North Devon Journal article, Thursday 21 June 2018

This week the Prime Minister announced that the National Health Service will receive an extra £20 billion a year by 2023. It means an average annual increase of 3.4%, but more in the first couple of years.

It comes hard on the heels of a package of pay rises which will see substantial increases for all NHS staff.

This is all extremely welcome news. Of course some people are already saying it's not enough, or it should have happened sooner. It's always very easy and popular to call for more spending on our public services. But the reality is rather more complicated.

There’s been a lot of talk about where the extra money is coming from. Is this the so-called ‘Brexit dividend’? Just for the record, the side of that famous bus claimed Brexit would mean £350 million a week more for the NHS; what Theresa May has announced is actually almost double that.
So it's clear that taxes and borrowing will have to rise. Remember the government doesn’t have any money of its own, it can only borrow money (which it has to pay back later), or take money from us in the form of taxes. Raising taxes may seem a simple solution, and some polls suggest it would be popular. But beware the law of unintended consequences. Raising taxes can harm the economy, and could actually mean less money being raised in the long term. So every decision on increased spending has to be very carefully considered.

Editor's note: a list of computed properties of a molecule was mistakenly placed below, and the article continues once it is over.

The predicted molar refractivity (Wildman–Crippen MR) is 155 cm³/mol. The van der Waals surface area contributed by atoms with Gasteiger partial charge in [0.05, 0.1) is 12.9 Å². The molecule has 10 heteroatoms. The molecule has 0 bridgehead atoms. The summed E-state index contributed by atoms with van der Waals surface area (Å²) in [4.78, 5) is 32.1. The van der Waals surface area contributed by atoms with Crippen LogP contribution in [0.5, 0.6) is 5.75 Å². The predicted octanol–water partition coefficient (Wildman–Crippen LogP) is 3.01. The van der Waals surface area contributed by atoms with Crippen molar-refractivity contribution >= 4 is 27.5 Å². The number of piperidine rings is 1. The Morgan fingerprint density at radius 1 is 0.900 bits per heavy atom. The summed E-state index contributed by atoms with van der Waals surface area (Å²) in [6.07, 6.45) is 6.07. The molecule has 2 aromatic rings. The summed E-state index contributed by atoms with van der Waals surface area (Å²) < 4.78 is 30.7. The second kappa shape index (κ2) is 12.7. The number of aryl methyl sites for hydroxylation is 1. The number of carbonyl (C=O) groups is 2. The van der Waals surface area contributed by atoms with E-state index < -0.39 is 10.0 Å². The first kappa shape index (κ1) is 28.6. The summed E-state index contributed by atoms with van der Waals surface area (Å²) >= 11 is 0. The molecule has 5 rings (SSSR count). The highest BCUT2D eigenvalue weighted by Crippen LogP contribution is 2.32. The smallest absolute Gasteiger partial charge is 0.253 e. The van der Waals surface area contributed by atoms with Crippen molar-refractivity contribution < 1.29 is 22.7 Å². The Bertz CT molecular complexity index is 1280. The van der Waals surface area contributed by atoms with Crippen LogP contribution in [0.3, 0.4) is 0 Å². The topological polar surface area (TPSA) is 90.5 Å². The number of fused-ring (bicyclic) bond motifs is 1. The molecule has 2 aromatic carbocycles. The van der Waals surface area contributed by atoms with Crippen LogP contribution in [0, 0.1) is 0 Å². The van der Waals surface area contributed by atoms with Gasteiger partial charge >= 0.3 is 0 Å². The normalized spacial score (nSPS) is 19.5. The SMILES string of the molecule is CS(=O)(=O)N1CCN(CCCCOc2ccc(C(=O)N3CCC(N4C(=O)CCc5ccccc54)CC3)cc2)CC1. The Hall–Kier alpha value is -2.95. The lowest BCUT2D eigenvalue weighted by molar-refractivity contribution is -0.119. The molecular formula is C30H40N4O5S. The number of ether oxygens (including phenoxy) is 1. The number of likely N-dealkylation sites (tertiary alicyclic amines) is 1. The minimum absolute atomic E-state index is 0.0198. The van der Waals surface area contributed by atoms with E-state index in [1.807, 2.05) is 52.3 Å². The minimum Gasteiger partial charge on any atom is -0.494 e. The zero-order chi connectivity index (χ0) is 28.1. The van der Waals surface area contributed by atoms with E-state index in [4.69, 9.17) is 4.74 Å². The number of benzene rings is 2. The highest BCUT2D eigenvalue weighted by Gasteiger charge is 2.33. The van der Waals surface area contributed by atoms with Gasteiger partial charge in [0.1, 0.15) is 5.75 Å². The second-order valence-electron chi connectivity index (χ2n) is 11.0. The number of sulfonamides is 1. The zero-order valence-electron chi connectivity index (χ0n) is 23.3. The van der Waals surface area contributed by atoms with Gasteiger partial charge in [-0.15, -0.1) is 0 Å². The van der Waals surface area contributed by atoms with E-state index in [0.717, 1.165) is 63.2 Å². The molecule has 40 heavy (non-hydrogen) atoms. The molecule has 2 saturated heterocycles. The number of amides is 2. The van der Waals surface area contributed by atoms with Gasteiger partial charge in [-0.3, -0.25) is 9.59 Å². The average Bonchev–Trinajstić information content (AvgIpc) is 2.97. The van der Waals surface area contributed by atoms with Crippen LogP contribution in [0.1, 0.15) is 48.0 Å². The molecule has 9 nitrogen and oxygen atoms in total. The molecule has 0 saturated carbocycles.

Yes, the government has had to take difficult decisions to keep the economy strong and get the country's finances under control. Despite that, we've actually been increasing spending on the NHS each year, contrary to reports. But the funding hasn’t kept pace with rising costs and certainly hasn’t been enough to cover the growing demands on our health service.
This announcement shows we’re turning the corner at last. We now need to have a proper discussion about where the money should be spent to benefit patients the most. Of course, I’ll continue lobbying hard to ensure North Devon gets its fair share.

Peter